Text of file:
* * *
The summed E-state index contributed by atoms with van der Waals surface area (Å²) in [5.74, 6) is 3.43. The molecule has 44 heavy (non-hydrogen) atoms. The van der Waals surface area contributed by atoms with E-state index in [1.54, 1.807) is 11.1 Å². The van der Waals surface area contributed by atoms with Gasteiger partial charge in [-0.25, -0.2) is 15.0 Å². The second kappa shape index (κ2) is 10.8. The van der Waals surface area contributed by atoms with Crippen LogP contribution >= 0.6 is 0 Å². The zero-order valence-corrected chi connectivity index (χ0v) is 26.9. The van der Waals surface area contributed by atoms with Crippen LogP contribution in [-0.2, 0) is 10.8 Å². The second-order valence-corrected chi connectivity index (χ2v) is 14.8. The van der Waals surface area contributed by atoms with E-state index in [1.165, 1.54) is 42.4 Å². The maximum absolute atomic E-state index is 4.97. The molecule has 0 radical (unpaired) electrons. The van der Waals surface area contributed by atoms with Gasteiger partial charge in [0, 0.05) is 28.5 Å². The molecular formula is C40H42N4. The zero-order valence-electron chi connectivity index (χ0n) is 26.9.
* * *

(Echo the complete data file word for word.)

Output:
The summed E-state index contributed by atoms with van der Waals surface area (Å²) in [5.74, 6) is 3.43. The molecule has 44 heavy (non-hydrogen) atoms. The van der Waals surface area contributed by atoms with E-state index in [1.54, 1.807) is 11.1 Å². The van der Waals surface area contributed by atoms with Gasteiger partial charge in [-0.25, -0.2) is 15.0 Å². The second kappa shape index (κ2) is 10.8. The van der Waals surface area contributed by atoms with Crippen LogP contribution >= 0.6 is 0 Å². The zero-order valence-corrected chi connectivity index (χ0v) is 26.9. The van der Waals surface area contributed by atoms with Crippen LogP contribution in [-0.2, 0) is 10.8 Å². The second-order valence-corrected chi connectivity index (χ2v) is 14.8. The van der Waals surface area contributed by atoms with E-state index in [1.165, 1.54) is 42.4 Å². The maximum absolute atomic E-state index is 4.97. The molecule has 0 radical (unpaired) electrons. The van der Waals surface area contributed by atoms with Gasteiger partial charge in [0, 0.05) is 28.5 Å². The molecular formula is C40H42N4. The zero-order valence-electron chi connectivity index (χ0n) is 26.9.